With co-producer Byron Gallimore and a seasoned group of Nashville musicians in tow, Martina headed down to Atlanta’s Southern Tracks studio in January of 2011 to begin work on Eleven. The start of the sessions coincided with an ice storm that shut the city down. “There was nothing to do there but make music,” she laughs. “We couldn’t go shopping, we couldn’t go out to eat. Every day we’d slide across the parking lot from the hotel and work in the studio making music all day.” The singer made sure to break the studio time up with trips back to Nashville to see her daughters, but being away from home for several days at a clip let her totally focus on the recording. Perhaps the most significant aspect of Eleven is the fact that Martin herself co-wrote six of the 11 tracks on the album, something she’s especially proud of. In the past, she admits she wasn’t always secure about her songwriting, but this album has brought her newfound confidence. “I love songwriters, and I’m not an artist who thinks I have to write everything I record. But people were encouraging me to write and songwriters seemed to want to write with me, so I just decided to really focus and see what came of it. And because of that, this record shows a lot of different sides of my personality. I think it peels back a layer and let's people see more of my personality, especially the playful and fun side.”
Martina’s co-producer Byron Gallimore can’t say enough about the singer’s craft. “This was our first time in the studio together, and she was amazing. She has perfect pitch, delivers 1000%, and she brought her songwriting in on a level that she’s never done before. People are going to look at this album and go, ‘Wow, she wrote that one? And that one? And THAT one??!”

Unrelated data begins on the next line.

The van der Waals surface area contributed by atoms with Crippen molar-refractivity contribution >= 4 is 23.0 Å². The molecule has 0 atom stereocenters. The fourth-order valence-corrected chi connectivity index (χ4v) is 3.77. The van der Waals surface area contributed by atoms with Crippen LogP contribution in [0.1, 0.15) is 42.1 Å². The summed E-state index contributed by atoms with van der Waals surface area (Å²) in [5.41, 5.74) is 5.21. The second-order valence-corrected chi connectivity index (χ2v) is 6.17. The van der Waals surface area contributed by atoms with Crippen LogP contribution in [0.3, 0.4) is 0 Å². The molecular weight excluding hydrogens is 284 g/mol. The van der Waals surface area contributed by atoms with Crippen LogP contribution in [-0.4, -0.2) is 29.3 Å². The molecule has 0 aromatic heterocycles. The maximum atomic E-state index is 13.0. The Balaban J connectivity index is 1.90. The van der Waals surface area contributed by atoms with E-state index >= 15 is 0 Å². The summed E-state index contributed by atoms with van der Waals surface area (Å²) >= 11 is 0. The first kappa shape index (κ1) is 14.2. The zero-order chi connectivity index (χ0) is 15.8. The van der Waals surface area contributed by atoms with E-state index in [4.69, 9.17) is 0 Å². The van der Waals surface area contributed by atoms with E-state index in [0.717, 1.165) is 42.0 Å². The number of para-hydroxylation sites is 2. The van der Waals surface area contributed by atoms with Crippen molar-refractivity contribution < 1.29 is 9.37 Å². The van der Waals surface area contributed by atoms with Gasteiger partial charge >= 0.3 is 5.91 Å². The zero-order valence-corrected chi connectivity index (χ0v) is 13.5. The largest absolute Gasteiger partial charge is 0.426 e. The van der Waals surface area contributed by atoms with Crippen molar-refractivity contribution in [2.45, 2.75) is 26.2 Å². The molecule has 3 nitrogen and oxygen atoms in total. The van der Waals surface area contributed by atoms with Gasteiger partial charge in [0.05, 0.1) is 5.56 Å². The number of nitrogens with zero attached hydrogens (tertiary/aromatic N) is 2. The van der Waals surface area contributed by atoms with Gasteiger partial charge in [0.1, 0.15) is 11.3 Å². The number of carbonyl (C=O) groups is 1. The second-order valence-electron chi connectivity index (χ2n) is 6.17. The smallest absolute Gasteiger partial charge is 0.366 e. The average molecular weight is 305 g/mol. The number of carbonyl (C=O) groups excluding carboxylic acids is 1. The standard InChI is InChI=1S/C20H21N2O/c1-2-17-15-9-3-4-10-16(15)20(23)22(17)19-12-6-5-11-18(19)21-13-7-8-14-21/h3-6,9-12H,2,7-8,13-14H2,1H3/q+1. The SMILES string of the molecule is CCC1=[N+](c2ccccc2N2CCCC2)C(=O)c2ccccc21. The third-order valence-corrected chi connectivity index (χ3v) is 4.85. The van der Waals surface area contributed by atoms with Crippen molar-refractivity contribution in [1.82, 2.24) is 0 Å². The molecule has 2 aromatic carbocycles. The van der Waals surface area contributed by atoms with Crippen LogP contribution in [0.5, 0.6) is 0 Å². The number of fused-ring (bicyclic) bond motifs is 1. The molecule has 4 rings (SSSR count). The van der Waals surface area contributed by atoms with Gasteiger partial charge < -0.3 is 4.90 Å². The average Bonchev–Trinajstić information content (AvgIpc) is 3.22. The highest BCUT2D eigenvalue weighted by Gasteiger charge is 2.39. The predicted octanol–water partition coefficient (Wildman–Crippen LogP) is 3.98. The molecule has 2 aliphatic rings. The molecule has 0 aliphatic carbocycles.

“Teenage Daughters,” Martina’s debut single for Republic Nashville, was released the week after Country Radio Seminar, and fans immediately recognized Martina’s personal stamp in the lyrics. The viewpoint clearly echoes the highs and lows of being a mom with unpredictable teenage daughters and struck a deep chord with fans of all ages. Her follow-up single, "I’m Gonna Love You Through It,” wasn’t penned by the singer but touched Martina personally the very first time she heard it.
“It’s such a powerful song. The first time I listened to ‘I’m Gonna Love You Through It,’ I was moved by what it says,” Martina explains. “I thought immediately, ‘This song is going to help someone.’ I had the same reaction to it that I did the when I heard ‘Independence Day’ for the first time. Even though I haven’t gone through anything like this with someone close to me, I still feel like people listening to this song will find some hope or the words to say what they’re feeling. When I played this song for my husband John, his first reaction was, “That’s what I would want to say to you.’” The song’s video showcases cancer survivors and their supporters as they courageously live their lives. Among those appearing in the video are singer Sheryl Crow, “Good Morning America” anchor Robin Roberts, “Today” show anchor Hoda Kotb, and well-known television journalist Katie Couric.
As for the superstar herself, she’s frankly exhilarated by the chance to experience what she calls first-time opportunities the second time around. In a career that’s already taken her to breathtaking heights (four CMA Female Vocalist of the Year trophies, three ACM Female Vocalist awards, a GRAMMY win, numerous national magazine covers and features, and appearances on such shows as VH1’s “Divas,” “TODAY Show,” “20/20,” “American Idol” and “Dancing with the Stars”), Martina is ready to take it up a notch with the help of her new label.
On her bucket list: being invited to sing the National Anthem on the Super Bowl and landing a song in a movie so she can perform on the Academy Awards’ annual Oscars telecast. But more than anything, she just wants to continue doing what she’s doing. “"My biggest desire is to keep making records and keep touring,” Martina says with heartfelt passion. “I hope I get to do this for as long as I can, because I love it so much.”